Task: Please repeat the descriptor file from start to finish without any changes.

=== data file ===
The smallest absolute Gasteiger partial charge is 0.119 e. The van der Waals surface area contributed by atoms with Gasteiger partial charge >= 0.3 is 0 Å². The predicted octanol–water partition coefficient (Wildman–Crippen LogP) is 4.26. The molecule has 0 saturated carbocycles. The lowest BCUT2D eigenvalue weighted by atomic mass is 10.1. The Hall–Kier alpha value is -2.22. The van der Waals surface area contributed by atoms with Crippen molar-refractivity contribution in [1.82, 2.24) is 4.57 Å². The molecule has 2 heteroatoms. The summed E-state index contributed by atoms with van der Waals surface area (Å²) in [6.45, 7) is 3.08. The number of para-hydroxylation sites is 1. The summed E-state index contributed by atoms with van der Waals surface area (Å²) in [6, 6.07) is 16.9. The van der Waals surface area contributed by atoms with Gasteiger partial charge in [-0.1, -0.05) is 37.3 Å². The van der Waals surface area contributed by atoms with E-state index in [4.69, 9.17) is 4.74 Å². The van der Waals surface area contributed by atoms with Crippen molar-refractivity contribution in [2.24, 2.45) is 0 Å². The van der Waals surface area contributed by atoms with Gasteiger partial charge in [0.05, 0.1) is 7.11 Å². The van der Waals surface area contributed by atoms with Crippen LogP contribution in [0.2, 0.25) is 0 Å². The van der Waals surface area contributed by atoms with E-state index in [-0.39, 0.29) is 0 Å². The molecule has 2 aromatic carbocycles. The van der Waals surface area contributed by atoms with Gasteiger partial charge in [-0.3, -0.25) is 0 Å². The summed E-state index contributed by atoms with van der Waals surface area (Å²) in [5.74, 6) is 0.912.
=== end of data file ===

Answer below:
The smallest absolute Gasteiger partial charge is 0.119 e. The van der Waals surface area contributed by atoms with Gasteiger partial charge >= 0.3 is 0 Å². The predicted octanol–water partition coefficient (Wildman–Crippen LogP) is 4.26. The molecule has 0 saturated carbocycles. The lowest BCUT2D eigenvalue weighted by atomic mass is 10.1. The Hall–Kier alpha value is -2.22. The van der Waals surface area contributed by atoms with Crippen molar-refractivity contribution in [1.82, 2.24) is 4.57 Å². The molecule has 2 heteroatoms. The summed E-state index contributed by atoms with van der Waals surface area (Å²) in [6.45, 7) is 3.08. The number of para-hydroxylation sites is 1. The summed E-state index contributed by atoms with van der Waals surface area (Å²) in [6, 6.07) is 16.9. The van der Waals surface area contributed by atoms with Gasteiger partial charge in [-0.1, -0.05) is 37.3 Å². The van der Waals surface area contributed by atoms with E-state index in [4.69, 9.17) is 4.74 Å². The van der Waals surface area contributed by atoms with Crippen molar-refractivity contribution in [2.24, 2.45) is 0 Å². The van der Waals surface area contributed by atoms with Gasteiger partial charge in [0.05, 0.1) is 7.11 Å². The van der Waals surface area contributed by atoms with Crippen LogP contribution in [0.2, 0.25) is 0 Å². The van der Waals surface area contributed by atoms with E-state index in [-0.39, 0.29) is 0 Å². The molecule has 2 aromatic carbocycles. The van der Waals surface area contributed by atoms with Gasteiger partial charge in [-0.3, -0.25) is 0 Å². The summed E-state index contributed by atoms with van der Waals surface area (Å²) in [5.74, 6) is 0.912.